Wednesday, February 12, 2014
NORTHAMPTON — After two deadlocked juries, Cara Lee Rintala will face a third first-degree murder trial in connection with the strangulation death of her wife four years ago, a prosecutor says.
However, she will have the opportunity to be out of jail in the meantime.
Cara Rintala, 47, is accused of killing her wife, Annamarie Cochrane Rintala, 37, in the couple’s Granby home on March 29, 2010.
At a brief hearing in Hampshire Superior Court Tuesday, Judge Mary-Lou Rup adopted a joint recommendation from the Northwestern district attorney’s office and Rintala’s defense team to set bail at $150,000 cash.
First Assistant Northwestern District Attorney Steven Gagne, who prosecuted both previous trials, said it is the state’s intention “to continue with this prosecution with an eye toward retrying the case later this year.”
Cara Rintala’s Northampton attorney, David Hoose, however, said he is optimistic that after more consideration, Gagne will decide not to pursue a third trial.
“Hope springs eternal,” Hoose said. “I’m always hopeful that maybe on review of the evidence that there won’t be a third trial.”
Gagne said taking into consideration that Rintala has been held without bail since her arrest in October 2011 — and that two juries failed to reach the required unanimous verdict — it is in the “best interest of justice to agree to a reasonable bail in this case.”
Hoose said the cost of the first trial, for which he was privately retained, “bankrupted” Cara Rintala and placed a great financial strain on her family.
Hoose declined to say what his services cost for the first trial. The state tapped him as her court-appointed attorney after she was declared indigent for the second trial. He said he and his associates put in “hundreds and hundreds of hours” on the case and enlisted the services of investigators and experts to assist with her defense.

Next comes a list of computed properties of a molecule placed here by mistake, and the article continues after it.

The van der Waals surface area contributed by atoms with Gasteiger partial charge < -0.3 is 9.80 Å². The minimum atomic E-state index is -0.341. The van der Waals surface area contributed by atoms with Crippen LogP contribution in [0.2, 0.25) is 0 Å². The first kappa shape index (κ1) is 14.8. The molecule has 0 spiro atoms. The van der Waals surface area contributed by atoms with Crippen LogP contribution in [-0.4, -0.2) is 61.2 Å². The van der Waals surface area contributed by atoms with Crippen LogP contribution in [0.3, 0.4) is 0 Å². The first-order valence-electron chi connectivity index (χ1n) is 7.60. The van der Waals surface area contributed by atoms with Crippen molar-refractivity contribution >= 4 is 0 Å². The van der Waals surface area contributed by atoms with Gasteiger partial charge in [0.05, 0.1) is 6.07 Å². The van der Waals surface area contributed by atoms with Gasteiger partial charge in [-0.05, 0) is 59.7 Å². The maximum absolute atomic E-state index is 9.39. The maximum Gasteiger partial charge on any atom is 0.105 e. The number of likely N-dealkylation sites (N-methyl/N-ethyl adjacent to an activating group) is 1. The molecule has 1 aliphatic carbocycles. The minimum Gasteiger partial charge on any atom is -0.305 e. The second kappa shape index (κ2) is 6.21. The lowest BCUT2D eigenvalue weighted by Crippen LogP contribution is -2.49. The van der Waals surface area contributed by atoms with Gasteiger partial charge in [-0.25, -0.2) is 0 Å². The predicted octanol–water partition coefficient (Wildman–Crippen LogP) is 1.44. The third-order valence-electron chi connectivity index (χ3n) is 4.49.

Hoose said he believes that with assistance from Cara Rintala’s supporters, the money to post bail may be raised in a relatively short period of time.
“Anybody who helps her out will get their money back — it’s just to make sure she comes back,” said Hoose. “There’s no doubt whatsoever she will come back.”
While out on bail, Rintala must abide by several conditions: submit to GPS monitoring, remain in western Massachusetts, surrender her passport, obey a 9 p.m. to 7 a.m. curfew and report to the probation department weekly. She must also keep visitation and custody agreements already in place for Annamarie Rintala’s parents and their access to the Rintalas’ 6-year-old daughter, who has been in the care of Cara Rintala’s family since her arrest.
“The most important thing to me is that Cara be out of jail,” Hoose said.
He said he and Gagne agreed it will take time to review the case to prepare for a new trial, and that it would be helpful to let the publicity caused by the trial settle down before doing so.
“All of those things are things that we would want to see fade into the background before we try to pick a jury again,” Hoose said.
Hoose said Cara Rintala has a place in western Massachusetts to live, though he declined to be more specific.
Cara Rintala’s second trial ended last week after the jury consisting of eight women and four men failed to reach a unanimous verdict after deliberating for 25 hours.
The jury said it split 8-4, but gave no indication which verdict that split favored. Cara Rintala’s first trial also ended with a hung jury and the same split, in favor of conviction.
A juror in the second trial who was interviewed by a Gazette reporter said she was in favor of a not-guilty verdict and had not been convinced by the state’s evidence.
Prosecutors allege Cara Rintala strangled her wife and attempted to create the impression of a break-in after a tumultuous relationship. Her defense maintains she was the victim of an investigation that mistakenly presumed her guilt.
Hoose said if there is to be a third trial, he intends to keep it in Hampshire County.
Bob Dunn can be reached at firstname.lastname@example.org.